Hey! Look what I got for Christmas!
Not sure? That would be a pasta roller attachment for my Kitchen Aid. Rad! I no longer have to live in fresh-pasta free zone! Now what to do with it…
Thank goodness for my other Christmas Present: The Essential New York Times Cookbook by Amanda Hesser. I, like most of my friends, look forward to the dining section of the NYtimes every week. Wednesday morning, during my commute to work, is my time to peruse the newly-published section; God bless the NYtimes app. When I read about this book, part history lesson and part updated cooking bible, I knew I had to have it. All of the most popular, and a few of the most over-looked, recipes published in the last 100+ years of Times history, all tested an updated and accompanied by endearing and interesting head-notes, compiled into one neat package: done and done.
The problem here was that I wanted to make fresh pasta, but it’s still early January. Early January after the New Years hangover has subsided means I feel like I should be eating nothing more that veggies and lean protein…in moderation. Certainly, a heavy bowl of fresh, carb-filled pasta is not in order. But I had a new toy! I had to use it! So to the books I went to find something light, heathy, a bit earnest. It wasn’t difficult at all.
Yogurt, thick and tangy, served with nothing more than deeply caramelized onions, and salty cheese? Strangely simple and possibly delicious; I had to give it a try. Have you given in to the Greek yogurt yet? If not, you should. It’s not like the yogurts you grew up with; the yoplaits, the dannons, the fruit-on-the-bottoms (side-note: ick, fruit-on-the-bottom). It’s instead creamy and sour; more sour cream than the yogurt you know; perfectly balanced with some sweet honey and crunchy nuts; heaven on a spoon. Yes, I would try this, but not without a tiny bit of tinkering. In my post-holiday haze I felt I needed some greenery and decided that sauteed spinach would be the trick. Spinach, after all, is the main ingredient in spanikopita, my favorite Greek dish if you forget about grilled octopus, and it just loves caramelized onions!
Right decision folks, right decision. Guys, this pasta is sososogooood. It one of those strange mysteries of chemistry I think, that just a few simple ingredients work together to make something so tasty. I, again in my early-January haze, used fat free Greek yogurt and it was so good that I can only imagine how amazing it would be with some 2% or whole milk yogurt. I love when I find a recipe that reminds me that sometimes the simplest things are the most satisfying.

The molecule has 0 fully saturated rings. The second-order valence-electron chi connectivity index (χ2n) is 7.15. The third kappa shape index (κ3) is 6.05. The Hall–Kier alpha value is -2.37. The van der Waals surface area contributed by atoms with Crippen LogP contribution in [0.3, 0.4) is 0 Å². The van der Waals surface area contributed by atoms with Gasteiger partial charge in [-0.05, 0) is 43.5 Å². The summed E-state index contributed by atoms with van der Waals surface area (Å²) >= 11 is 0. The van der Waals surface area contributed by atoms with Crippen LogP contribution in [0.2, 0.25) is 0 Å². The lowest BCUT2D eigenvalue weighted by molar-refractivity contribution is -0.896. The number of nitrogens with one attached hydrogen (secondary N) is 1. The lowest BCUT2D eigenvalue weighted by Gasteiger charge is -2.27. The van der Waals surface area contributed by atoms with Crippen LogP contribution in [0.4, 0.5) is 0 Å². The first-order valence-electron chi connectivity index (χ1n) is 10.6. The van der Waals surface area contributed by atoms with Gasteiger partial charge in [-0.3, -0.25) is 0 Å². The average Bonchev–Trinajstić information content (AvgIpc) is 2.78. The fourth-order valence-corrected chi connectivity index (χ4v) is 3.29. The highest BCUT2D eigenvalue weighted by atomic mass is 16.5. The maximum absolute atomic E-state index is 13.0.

P.S. Thank you so much, Santa, for my new toys. All of you.
Pasta with Yogurt and Caramelized Onions From Kassos
Adapted from The Essential New York Times Cookbook by Amanda Hesser; original recipe from Diane Kochilas. Serves 4-6.
The only modifications I made to this recipe was to add spinach, cuz it made sense to me, and to use fresh pasta, because, duh, new pasta roller toy. The original recipe calls for straining yogurt through cheese cloth. Instead, I used strained Greek yogurt (Fage 0%) and I suggest you do the same. If you used store-bought pasta, this would be a really quick, really healthy meal. A word to the wise: this pasta only keeps moderately well. I’m more tolerant of left-overs than most, so I kind of love it, but the yogurt does soak into the pasta, which becomes simultaneously more soft and more dry…so save with caution! Oh, just eat it all at once.
2 c. strained Greek yogurt
4 T. olive oil
6 c. coarsely chopped onions
salt and pepper
1 lb dry store-bought tagliatelle (also known as fettuccine), or 1 recipe fresh pasta (recipe below)
6 oz. baby spinach
1 c. coarsely grated kefalotyri or Pecorino Romano cheese
- Heat the olive oil in a large heavy skillet over medium-high heat. Add the onions, sprinkle with salt and pepper, reduce heat to medium-low, and saute until they are deep brown, about 30 minutes (DON’T rush this step! It’s where most of the flavor comes from!)
- While the onions brown, cook the pasta in a large pot of VERY salty boiling water (the water should taste like sea water) until soft (not al dente). If using dry, store-bought pasta, cook for a couple minutes longer than the package directions state. If using fresh pasta, the cooking time will depend on the thickness of your noodles, but will probably be ~2-4 minutes-just taste them!
- Drain the pasta and reserve about 1 c. pasta water
- When the onions are done, remove them to a plate. Immediately add the spinach to the same skillet, sprinkle with salt and pepper, and cook until just wilted
- In a large bowl, combine the yogurt, 1/2 c. pasta water, and spinach
- Toss the pasta with the yogurt sauce, divide into bowls, liberally sprinkle with cheese and top with caramelized onions
Basic Pasta Dough
From Giada De Laurentiis’ Everyday Pasta
3 c. all-purpose flour
4 lg eggs
1 T kosher salt
1 T olive oil
- Add the flour to the bowl of a food processor
- In a small bowl, lightly beat the eggs, salt and olive oil
- Add the egg mixture to the flour and pulse to combine; scrape the sides once or twice
- Dump the dough onto a lightly-floured surface and knead gently until smooth
- Cover with plastic wrap and let sit for 30 min before rolling
At this point you’re on your own! Depending on what kind of pasta roller you have (kitchenaid attachment, hand crank, etc.), the next steps may be different, so refer to your machine’s guide! What you want to end up with, though, are long noodles about the width of fettuccine. I cut mine by hand with a pair of kitchen shears, and yes, they’re more like pappardelle than fettuccine. Who cares!? It’s my pasta, afterall 🙂 Just make sure your dough is lightly floured before feeding it into the machine, and you should be just fine!